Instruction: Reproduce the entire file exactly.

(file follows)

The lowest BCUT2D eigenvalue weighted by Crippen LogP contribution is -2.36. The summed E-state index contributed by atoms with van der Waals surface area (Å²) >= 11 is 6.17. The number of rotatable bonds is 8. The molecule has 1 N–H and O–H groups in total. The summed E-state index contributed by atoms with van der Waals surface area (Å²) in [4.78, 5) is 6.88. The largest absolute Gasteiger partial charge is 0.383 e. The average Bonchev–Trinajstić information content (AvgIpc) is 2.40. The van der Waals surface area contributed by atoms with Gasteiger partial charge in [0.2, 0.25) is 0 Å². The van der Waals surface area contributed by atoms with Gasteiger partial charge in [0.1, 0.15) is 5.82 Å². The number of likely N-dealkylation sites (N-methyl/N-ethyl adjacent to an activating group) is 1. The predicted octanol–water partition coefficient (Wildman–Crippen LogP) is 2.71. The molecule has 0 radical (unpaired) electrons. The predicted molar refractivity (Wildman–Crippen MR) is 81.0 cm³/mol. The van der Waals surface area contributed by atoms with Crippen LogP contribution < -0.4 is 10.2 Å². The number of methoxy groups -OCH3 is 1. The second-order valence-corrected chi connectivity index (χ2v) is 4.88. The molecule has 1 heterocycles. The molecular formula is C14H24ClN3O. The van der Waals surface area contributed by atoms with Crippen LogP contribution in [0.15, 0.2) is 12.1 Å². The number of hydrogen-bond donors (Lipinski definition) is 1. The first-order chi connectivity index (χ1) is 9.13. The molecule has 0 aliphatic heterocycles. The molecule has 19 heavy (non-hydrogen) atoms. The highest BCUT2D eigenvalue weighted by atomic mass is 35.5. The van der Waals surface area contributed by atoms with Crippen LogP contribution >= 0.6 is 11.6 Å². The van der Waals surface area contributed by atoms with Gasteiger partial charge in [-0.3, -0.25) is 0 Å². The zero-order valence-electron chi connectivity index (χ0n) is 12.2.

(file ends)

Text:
The lowest BCUT2D eigenvalue weighted by Crippen LogP contribution is -2.36. The summed E-state index contributed by atoms with van der Waals surface area (Å²) >= 11 is 6.17. The number of rotatable bonds is 8. The molecule has 1 N–H and O–H groups in total. The summed E-state index contributed by atoms with van der Waals surface area (Å²) in [4.78, 5) is 6.88. The largest absolute Gasteiger partial charge is 0.383 e. The average Bonchev–Trinajstić information content (AvgIpc) is 2.40. The van der Waals surface area contributed by atoms with Gasteiger partial charge in [0.2, 0.25) is 0 Å². The van der Waals surface area contributed by atoms with Gasteiger partial charge in [0.1, 0.15) is 5.82 Å². The number of likely N-dealkylation sites (N-methyl/N-ethyl adjacent to an activating group) is 1. The predicted octanol–water partition coefficient (Wildman–Crippen LogP) is 2.71. The molecule has 0 radical (unpaired) electrons. The predicted molar refractivity (Wildman–Crippen MR) is 81.0 cm³/mol. The van der Waals surface area contributed by atoms with Crippen LogP contribution < -0.4 is 10.2 Å². The number of methoxy groups -OCH3 is 1. The second-order valence-corrected chi connectivity index (χ2v) is 4.88. The molecule has 1 heterocycles. The molecular formula is C14H24ClN3O. The van der Waals surface area contributed by atoms with Crippen LogP contribution in [0.15, 0.2) is 12.1 Å². The number of hydrogen-bond donors (Lipinski definition) is 1. The first-order chi connectivity index (χ1) is 9.13. The molecule has 0 aliphatic heterocycles. The molecule has 19 heavy (non-hydrogen) atoms. The highest BCUT2D eigenvalue weighted by atomic mass is 35.5. The van der Waals surface area contributed by atoms with Crippen LogP contribution >= 0.6 is 11.6 Å². The van der Waals surface area contributed by atoms with Gasteiger partial charge in [-0.3, -0.25) is 0 Å². The zero-order valence-electron chi connectivity index (χ0n) is 12.2.